Ruling Delivers Setback to Controversial Arizona Law Banning Men from Girls' Sports

A federal judge in Tucson, Arizona, granted the plaintiffs' request for a preliminary injunction last week, preventing the implementation of a state law that would prohibit men from participating in girls' sports. The Save Women's Sports Act of Arizona, passed in 2022 and signed into law by the state's then-Gov. Doug Ducey, prohibits students of the male sex from participating in athletic teams or sports that are "...designated for 'females,' "'women," or "girls."

The Arizona Interscholastic Association (AIA) had a policy that permitted men to participate on girls' sports teams if their request was accepted by a "committee of medical and psychiatric experts, and consistent with AIA health and safety policy, and if not motivated by an improper purpose," before the law was passed in 2022.

Arizona is not the only state with a law defending female athletes. Similar laws have been enacted in at least 20 additional states, the majority of which are also being challenged in court.


An immediate injunction is a severe form of legal relief. It stops a law from taking effect, and plaintiffs must demonstrate the following elements in order for the court to grant the injunction:

On the merits of their claims, they have a good chance of winning.
In the absence of immediate relief, they are likely to experience irreparable harm.
Equities are in their favor as a whole.
The public is interested in an injunction.

However, the order's numerous "findings of facts and conclusions of law," the majority of which sound like jargon lifted directly from the World Professional Association for Transgender Health (WPATH) website, were written by Obama-appointed Judge Jennifer Zipps.

Judge Zipps believes that because the two transgender plaintiffs, who are 11 and 15 years old, respectively, have taken medication to prevent them from going through male puberty, the plaintiffs are likely to be successful in their claims that the Arizona law is unconstitutional. The testimony of Drs. Brown and Hilton that boys have some biological advantages related to physical fitness prior to puberty does not support the conclusion that Plaintiffs [who are biological males], who have not gone through male puberty, have any athletic advantage over other girls or pose a safety risk to other girls by participating on girls' sports teams, as Judge Zipps puts it.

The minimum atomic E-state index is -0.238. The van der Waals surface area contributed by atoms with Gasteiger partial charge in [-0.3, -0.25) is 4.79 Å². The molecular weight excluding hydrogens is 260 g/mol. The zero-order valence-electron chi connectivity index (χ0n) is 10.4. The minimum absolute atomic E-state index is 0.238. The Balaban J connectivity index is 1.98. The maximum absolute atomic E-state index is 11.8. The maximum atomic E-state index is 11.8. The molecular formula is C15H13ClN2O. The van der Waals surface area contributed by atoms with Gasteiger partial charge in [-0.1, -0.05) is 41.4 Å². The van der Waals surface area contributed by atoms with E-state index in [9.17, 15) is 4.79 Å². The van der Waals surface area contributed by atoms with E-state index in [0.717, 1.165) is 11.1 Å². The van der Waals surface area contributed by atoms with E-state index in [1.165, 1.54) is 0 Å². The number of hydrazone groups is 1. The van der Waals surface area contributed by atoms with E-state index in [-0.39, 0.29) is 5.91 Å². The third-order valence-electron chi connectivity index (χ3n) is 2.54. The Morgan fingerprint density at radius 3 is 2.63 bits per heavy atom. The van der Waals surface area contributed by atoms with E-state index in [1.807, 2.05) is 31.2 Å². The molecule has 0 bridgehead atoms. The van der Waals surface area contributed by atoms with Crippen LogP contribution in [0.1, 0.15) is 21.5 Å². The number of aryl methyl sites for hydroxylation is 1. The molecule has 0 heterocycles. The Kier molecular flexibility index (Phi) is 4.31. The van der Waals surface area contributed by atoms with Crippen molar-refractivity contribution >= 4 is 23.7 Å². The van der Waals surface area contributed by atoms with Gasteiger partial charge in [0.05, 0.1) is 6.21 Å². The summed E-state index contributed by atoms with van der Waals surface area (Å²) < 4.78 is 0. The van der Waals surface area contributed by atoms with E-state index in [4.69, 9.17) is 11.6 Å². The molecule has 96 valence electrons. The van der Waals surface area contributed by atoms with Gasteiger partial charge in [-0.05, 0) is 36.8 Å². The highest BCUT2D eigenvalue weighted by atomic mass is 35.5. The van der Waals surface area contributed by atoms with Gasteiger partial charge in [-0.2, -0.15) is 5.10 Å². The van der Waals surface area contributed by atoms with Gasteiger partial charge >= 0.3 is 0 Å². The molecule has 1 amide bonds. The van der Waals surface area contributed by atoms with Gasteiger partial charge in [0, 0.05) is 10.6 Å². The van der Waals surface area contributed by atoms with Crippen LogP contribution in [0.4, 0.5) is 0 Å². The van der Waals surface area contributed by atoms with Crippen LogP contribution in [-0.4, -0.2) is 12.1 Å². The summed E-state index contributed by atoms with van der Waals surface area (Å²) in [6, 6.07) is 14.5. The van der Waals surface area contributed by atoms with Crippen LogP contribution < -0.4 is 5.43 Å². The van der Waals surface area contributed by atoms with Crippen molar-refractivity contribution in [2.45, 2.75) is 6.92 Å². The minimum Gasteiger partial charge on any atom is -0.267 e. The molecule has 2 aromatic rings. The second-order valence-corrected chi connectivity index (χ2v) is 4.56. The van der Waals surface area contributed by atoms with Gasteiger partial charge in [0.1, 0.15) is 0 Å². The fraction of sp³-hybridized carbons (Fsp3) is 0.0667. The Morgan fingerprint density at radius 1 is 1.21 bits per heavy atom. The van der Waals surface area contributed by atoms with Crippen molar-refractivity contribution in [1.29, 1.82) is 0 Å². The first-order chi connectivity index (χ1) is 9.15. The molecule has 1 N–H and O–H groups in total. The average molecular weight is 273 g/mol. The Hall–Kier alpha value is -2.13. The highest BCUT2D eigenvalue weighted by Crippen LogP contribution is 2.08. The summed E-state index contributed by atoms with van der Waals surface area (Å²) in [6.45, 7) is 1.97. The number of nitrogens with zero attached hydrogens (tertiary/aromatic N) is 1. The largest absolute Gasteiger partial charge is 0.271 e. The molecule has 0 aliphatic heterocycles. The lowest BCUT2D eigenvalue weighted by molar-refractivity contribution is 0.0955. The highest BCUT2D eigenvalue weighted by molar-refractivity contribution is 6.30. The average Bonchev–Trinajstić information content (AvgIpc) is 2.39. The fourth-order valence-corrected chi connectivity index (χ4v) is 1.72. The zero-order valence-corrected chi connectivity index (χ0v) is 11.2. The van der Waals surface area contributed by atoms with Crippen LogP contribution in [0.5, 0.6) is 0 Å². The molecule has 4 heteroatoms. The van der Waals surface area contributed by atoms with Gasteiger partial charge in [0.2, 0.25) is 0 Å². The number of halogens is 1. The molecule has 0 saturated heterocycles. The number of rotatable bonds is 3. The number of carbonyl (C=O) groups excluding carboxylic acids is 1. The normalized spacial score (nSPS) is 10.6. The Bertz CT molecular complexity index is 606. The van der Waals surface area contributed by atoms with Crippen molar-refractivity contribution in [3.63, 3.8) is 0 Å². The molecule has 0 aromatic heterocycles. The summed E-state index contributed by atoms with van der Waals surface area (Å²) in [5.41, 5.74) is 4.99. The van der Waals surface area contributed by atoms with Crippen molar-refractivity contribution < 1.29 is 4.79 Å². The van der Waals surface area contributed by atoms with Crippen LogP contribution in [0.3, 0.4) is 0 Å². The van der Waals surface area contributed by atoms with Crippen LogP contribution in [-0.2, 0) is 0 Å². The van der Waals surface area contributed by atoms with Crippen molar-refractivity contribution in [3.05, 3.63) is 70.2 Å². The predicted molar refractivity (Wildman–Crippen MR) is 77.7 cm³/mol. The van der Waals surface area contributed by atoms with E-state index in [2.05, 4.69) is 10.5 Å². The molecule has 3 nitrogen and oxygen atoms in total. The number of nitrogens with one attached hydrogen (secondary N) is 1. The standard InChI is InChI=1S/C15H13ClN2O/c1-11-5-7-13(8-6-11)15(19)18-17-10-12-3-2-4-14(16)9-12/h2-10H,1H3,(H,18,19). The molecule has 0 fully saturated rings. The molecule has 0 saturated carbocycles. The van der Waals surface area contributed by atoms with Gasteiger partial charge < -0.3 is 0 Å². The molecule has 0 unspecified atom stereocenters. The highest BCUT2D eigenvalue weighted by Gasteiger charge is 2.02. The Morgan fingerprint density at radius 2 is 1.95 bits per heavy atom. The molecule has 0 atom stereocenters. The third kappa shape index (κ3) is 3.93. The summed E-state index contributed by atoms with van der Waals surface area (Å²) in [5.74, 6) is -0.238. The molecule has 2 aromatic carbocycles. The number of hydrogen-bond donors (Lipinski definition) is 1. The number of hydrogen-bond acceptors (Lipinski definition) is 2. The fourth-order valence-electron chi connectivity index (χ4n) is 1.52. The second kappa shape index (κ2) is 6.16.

The order also deems it necessary to make a factual determination regarding the pro-trans advocates' go-to scare tactic, which claims that preventing "transition" exposes kids to risks such as bullying and discrimination as well as "anxiety, depression, eating disorders, substance abuse, self-harm, and suicide." At the very least, these statistics appear to be exaggerated.

In the end, the court rules that the plaintiffs will suffer "irreparable harm" if they are not allowed to participate in girls' sports. This is because, in addition to having their constitutional rights violated, it would be painful and humiliating for them to not be able to "live as girls in all aspects of their lives," including athletics. Living as girls in every aspect of their lives is reportedly a crucial component of their treatment for gender dysphoria.

Following the court's decision, the defendants in the case, which also include the AIA, the two schools and school districts involved, the state superintendent of instruction, and the local superintendent of instruction, have declared their intent to appeal the decision. State School Superintendent Tom Horne believes that the United States Supreme Court will ultimately decide whether or not to uphold the ruling, despite the fact that the liberal Ninth Circuit is likely to do so.


In an ironic parody of the original Title IX, the federal guidance established in large part to safeguard girls' sports, it is simple to mock the Orwellian language that permits two males to participate in female sports.

Two young victims, both boys who have thought they were girls since they were young, are the focus of this lawsuit, though. Both have taken or will soon begin taking medication to prevent puberty and both "knew they were a girl." Parents, teachers, peers, and most recently, a federal court, have all consistently supported both in embracing their new identities. Sadly, that is the real irreparable damage.

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